Crop scientists in the country issued a stark warning last week that a deadly disease could devastate maize harvests in Rift Valley and parts of Eastern and lead to depleted stocks and possibly, famine.
The re-emergence of this disease is serious vindication of our country’s weak controls because it was first seen in Kenya in 2010 — and was reported to the Ministry of Agriculture&searchbutton=SEARCH'> Ministry of Agriculture, which at the time dismissed it as an isolated case. This ‘isolated case’ is has turned out to be a new variety of an old crop disease that is believed to be spread by plant hoppers.
Where there is an attack, a maize crop stem can be turned into a tangle of wilted and broken stems in a few days. A big percentage of yield losses have been recorded in Rift Valley and parts of Eastern, though fortunately other parts of the country are yet to be affected.
Because of the complexity of the situation, others believe the strain could present a more devastating disease. There is even speculation that it could be quickly spreading to other parts of the country through wind.
The disease is particularly alarming because it can infect crops in just a few days. Some scientists believe that vast clouds of invisible spores can be carried by wind for several kilometers.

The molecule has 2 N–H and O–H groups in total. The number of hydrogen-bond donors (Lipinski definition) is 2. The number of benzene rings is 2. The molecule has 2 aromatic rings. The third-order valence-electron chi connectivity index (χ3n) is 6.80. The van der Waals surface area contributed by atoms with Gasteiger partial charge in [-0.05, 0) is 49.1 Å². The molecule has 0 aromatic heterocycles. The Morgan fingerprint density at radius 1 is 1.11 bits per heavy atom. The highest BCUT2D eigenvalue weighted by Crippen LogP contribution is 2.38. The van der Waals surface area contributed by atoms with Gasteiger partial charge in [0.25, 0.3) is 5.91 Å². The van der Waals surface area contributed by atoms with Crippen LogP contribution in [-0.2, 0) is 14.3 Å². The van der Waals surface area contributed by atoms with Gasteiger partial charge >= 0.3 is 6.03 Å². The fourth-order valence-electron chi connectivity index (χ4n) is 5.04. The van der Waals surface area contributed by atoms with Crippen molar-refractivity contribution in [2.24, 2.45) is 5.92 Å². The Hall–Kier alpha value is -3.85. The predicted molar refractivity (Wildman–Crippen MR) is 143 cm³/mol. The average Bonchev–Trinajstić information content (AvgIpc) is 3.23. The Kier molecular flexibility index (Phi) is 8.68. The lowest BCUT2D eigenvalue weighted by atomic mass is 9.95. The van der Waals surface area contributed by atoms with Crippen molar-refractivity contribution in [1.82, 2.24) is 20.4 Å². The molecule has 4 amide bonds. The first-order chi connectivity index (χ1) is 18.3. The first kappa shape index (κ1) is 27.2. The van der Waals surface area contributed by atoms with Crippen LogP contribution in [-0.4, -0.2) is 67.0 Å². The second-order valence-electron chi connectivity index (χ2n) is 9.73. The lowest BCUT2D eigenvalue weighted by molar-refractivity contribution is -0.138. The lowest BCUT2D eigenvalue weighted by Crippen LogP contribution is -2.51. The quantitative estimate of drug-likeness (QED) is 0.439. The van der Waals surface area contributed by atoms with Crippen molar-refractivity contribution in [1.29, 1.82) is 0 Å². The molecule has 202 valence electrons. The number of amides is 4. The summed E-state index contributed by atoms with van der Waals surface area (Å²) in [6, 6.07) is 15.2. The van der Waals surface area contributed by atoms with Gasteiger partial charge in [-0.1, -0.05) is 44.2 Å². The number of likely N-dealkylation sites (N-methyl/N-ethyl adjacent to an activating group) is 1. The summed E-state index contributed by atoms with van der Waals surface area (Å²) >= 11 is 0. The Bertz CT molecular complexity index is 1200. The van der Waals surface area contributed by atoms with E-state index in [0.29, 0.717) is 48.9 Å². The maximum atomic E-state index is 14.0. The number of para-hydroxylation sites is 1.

We are not scientists and for this reason, we cannot tell precisely what the problem is. But from several accounts, some based on interviews with farmers whose crops have been affected we can authoritatively say that indeed we have a big problem on our hands.
It is time for the Ministry of Agriculture&searchbutton=SEARCH'> Ministry of Agriculture and other relevant organisations to discard this lax attitude and reign in the disease, which is becoming a serious threat to our national security.
Some companies that deal with crop diseases worry it will continue travelling to other parts and infect major maize growing areas in the rest of Rift Valley and affect places like Kitale and Webuye, which produce the bulk of the maize that feeds our country.
The common feeling amongst players involved in the fight against the disease is that the Ministry of Agriculture&searchbutton=SEARCH'> Ministry of Agriculture has failed to identify whether the pest responsible for the disease is alien or has been introduced maliciously.
It might look far-fetched, but our country is a major target for terrorist attacks and we should not be quick in ruling out terrorist-related activities. This is why in analysing the situation, our authorities should also consider and possibly investigate any links to bio-terrorism.
This could be an attractive option to terrorists because disruption in the agricultural sector can cause profound effects in our country.